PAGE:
Friday, November 22, 2013

Film Review: Evil Dead

Copyright: Sony Pictures
This picture shows everything that was, and still is great about splatter horror.

Since a certain imaginary hostel in Eastern Europe became a shrine where mainstream modern torture film was born, and Saw franchise began to regularly devise more and more sadistic dilemmas for its characters, humanity received a new phenomenon called torture porn. Yes, we collectively began to use the word "porn" to describe things.

Just as pornography denounces any resemblance to an actual sexual intercourse and chooses to stylize them to the point where they completely lose touch with reality, so have the directors of horror films began to express suffering.

However, while the scenes of real violence cause nausea and leave serious consequences to the viewers (this lesson of human behavior became clear in various army testing laboratories when the military unsuccessfully experimented with violence desensitization), cinematic torture is more acceptable to our eyes. We know it's not real, but it still manages to press the right mental buttons.

Evil Dead has a lot of violence. It’s neck deep in scenes of bloodletting and various dismemberment, but it’s not torture porn. Instead, its director opted for something much older - it is truly a purebred splatter horror, a genre that was drowned by the sheer weight of its newer and harsher cousin. In this semi-remake/semi-continuation of the famous work by Sam Raimi, a group of young people travel to an isolated cabin in the woods. Their goal is to take one of them off drugs by going cold turkey. Instead, they discover a weird chamber beneath the cabin and unintentionally summon a demonic evil. Very soon, their stay in the woods becomes a struggle for survival .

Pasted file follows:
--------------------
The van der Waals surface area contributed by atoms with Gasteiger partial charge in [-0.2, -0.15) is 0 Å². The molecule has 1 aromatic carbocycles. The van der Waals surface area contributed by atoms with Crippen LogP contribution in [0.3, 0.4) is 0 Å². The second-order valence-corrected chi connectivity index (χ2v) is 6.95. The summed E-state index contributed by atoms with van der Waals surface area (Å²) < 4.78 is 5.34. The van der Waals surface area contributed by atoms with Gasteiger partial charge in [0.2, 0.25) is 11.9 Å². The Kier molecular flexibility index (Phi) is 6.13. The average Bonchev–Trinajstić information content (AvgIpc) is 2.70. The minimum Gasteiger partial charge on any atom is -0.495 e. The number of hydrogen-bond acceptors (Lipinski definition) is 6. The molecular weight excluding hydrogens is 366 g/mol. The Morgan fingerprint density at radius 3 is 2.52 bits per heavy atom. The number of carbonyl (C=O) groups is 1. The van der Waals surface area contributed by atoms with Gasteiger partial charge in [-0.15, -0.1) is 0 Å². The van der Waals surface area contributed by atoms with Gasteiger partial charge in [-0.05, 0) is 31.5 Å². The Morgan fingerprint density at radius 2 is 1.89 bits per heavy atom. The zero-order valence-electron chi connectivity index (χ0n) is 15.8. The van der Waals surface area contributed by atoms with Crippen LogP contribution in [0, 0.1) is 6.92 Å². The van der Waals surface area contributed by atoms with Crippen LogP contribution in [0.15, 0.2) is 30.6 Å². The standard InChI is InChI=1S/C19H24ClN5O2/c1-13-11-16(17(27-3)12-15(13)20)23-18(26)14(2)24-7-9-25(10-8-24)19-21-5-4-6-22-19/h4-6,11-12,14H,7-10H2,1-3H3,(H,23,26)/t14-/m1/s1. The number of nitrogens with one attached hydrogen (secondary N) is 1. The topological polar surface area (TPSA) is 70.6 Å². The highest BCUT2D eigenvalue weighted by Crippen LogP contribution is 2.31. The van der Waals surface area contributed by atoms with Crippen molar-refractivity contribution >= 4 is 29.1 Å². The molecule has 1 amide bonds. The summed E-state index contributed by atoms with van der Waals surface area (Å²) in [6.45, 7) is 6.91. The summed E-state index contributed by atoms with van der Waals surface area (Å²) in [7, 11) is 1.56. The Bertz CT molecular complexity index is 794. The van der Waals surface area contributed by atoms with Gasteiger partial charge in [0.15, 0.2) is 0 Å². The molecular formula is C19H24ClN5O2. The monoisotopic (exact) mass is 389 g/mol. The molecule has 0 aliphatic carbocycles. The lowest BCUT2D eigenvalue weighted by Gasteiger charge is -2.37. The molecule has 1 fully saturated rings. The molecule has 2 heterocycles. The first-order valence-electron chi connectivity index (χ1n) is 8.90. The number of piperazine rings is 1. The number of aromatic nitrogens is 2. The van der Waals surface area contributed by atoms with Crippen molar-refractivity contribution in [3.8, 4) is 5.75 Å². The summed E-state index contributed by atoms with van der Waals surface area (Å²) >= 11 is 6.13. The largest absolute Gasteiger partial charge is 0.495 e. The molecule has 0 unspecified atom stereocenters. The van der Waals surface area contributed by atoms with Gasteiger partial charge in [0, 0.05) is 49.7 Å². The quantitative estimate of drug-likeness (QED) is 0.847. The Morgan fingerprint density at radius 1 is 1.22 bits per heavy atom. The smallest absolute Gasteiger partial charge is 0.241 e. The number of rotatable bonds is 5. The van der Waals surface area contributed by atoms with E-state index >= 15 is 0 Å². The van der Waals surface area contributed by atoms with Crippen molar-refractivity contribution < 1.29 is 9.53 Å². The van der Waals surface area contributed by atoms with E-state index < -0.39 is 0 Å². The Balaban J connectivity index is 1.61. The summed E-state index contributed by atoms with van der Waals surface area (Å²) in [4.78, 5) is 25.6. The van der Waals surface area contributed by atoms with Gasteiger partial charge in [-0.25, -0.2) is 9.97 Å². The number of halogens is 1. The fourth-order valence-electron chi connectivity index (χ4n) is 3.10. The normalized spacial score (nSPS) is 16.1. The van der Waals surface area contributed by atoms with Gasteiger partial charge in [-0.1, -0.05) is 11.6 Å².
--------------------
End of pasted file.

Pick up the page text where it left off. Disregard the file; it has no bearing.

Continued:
Splatter is a genre that glorifies bloody violence to a nearly comical level. All the right elements of that genre are in this movie: sawed-off shotguns, nail guns and of course, an indispensable tool from the Evil Dead series, the glorious chainsaw.

The film was directed by the newcomer Fede Alvarez. He achieved a spectacular pace in his first full-featured movie, accompanied by a young and fairly unknown cast. Raimi and the iconic Bruce Campbell acted as producers and together successfully overcome the generational gap as well as the unrealistic expectations of the now middle-aged fans of the original series.

Evil Dead didn’t conform to current trends. Instead it remained within the same framework that had been outlined decades ago (albeit with the absence of the comedic side). It’s a very modern film, devoted to scaring us, and not making us nauseous like I Spit on Your Grave 2 tried to do.

With sharpness that exceeds the standard teens-in-the-forest horror, Evil Dead is a great splatter revival.